The Vap Pōya is significant because it is associated with Bhikkhūs’ Completion of Vas or the Rainy season retreat and several other momentous events in Buddhism.
On Vap full moon Po¯ya day (in October), several significant occasions are celebrated, including the completion of Vas observation or the rainy season retreat by Buddhist monks; the visiting of The Lord Buddha to Sankassa city, in India after the conclusion of preaching Abhidhamma in the Heaven named Thavatinsa; the arrival of the venerable Arhath Sanghamitta Bhikkhuni to Sri Lanka with Jayasirima Bo Tree; convening of a convocation to verify the Vinaya pitakaya; the code of conduct for Buddhist monks by Venerable Arittha maha Thera at Thuparamaya temple in Anuradhapura city in Sri Lanka; and the beginning of the “Cheevara Puja” offering of Kathina robes for Buddhist monks who have completed the three months of Vas observation or the rainy season retreats up to this month (Vap full moon day). Hence, the article would intend to discuss the Katina Cheevara Puja, which is going to be held after the Vap full moon Poya day as it is recommended to fulfill once, in one time between the Vap Poya and the Ill Poya, in November.
From this Vap Poya until Ill Poya is called ‘Cheevara Masaya’ in Sinhala or the ‘Kathina Cheevara Puja Masa’ in Pali or Kathina Robe offering month. Kathina cheevaraya is a length of cloth made in a day and presented to a Buddhist priest who had completed the Vas season or rainy season retreat for three months. This month of Cheevara offering is significant for Buddhist devotees because this is the year when they can accumulate merits engaging in various religious activities.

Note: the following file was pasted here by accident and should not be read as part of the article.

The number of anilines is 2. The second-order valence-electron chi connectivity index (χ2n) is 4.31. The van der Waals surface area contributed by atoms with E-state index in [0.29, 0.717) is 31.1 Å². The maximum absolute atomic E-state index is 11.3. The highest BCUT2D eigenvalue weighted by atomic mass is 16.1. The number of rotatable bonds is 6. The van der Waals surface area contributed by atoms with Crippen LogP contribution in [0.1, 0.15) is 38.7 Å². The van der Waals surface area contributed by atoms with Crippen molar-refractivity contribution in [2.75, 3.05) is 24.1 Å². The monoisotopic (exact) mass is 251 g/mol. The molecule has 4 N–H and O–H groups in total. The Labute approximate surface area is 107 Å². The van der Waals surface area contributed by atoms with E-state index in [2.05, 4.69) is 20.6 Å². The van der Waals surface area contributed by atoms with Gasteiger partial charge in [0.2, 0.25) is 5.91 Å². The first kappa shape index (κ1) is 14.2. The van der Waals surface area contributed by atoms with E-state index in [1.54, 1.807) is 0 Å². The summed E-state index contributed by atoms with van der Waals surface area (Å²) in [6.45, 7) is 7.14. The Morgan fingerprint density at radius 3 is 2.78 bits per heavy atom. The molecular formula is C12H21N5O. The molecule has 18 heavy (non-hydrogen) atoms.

In detail, there is a significant value in a Kathina Cheevara Puja or Kathina Ceremony. ‘Kathina Cheevara Puja’ is held in every Theravada Buddhist country in the world. Katina ceremony is very limited to this ‘Vap’ month. It is an annual event in every temple. Moreover, there are some other reasons for this day to be very important for Buddhist monks. Kathina Puja Ceremony, though it is a religious festival, there are many Vinaya Kamma or discipline rules to be performed. And also, it is mentioned in Dhamma, the devotees who fulfill this Kathina Puja, would gain a big fortune in this world and in the hereafter, like ‘Ayusha, Warna, Sepa, Bala, pragna’ – Long life, Beauty, Comfort, Power, and Wisdom as a result, in both lives. If there are bad karmas done, in this world or in the previous lives by them are neutralized preventing them from going to a bad world after this life, like hell or an animal world. In a nutshell, it is mentioned that the Kathina Puja is the KING of all Pu¯jas. As the noblest religious activity. According to psychology, good thoughts stimulate brain function, bringing about mental and physical good health and wellbeing. Because good thoughts produce good hormones like dopamine, serotonin, and oxytocin, and reduce mental stress, and keep the mind calm and quiet. It plays a role in how we feel pleasure. According to Buddhism, that’s called KUSALA or merit, which makes a person happy, healthy, and contended. As the final goal, it paves the way to supreme bliss or Nubbana.
As the origin of Kathina Puja, the legend goes to The Lord Buddha’s period. Once thirty bhikkhu from Paweyya state were journeying to Jethwanaramaya in Sawathi in India, where The Buddha was in retreat during a Vas period. Since it was the rainy season, on their way, they got caught in heavy rains as the rainy season was not over. They came to Jethwanaramaya in wet robes. On inquiry, they told The Buddha that they had got caught in the rain. Having heard that The Buddha gave them permission to have a ‘Kathinastharanaya’ or have an extra robe. It makes on the Kathina ceremony day. Finally, we must keep in mind thoroughly not to hold Kathina or any other ceremony during this pandemic period, considering it as a big disaster for the welfare of oneself and others.
Information provided by:
Ven Diyapattugama Revatha Thero
(B.A., M.A., M.Phil.)
Expert Psychological Counselor and
Siriwardhanarama Buddha Dhamma
Mano¯daya Meditation Center
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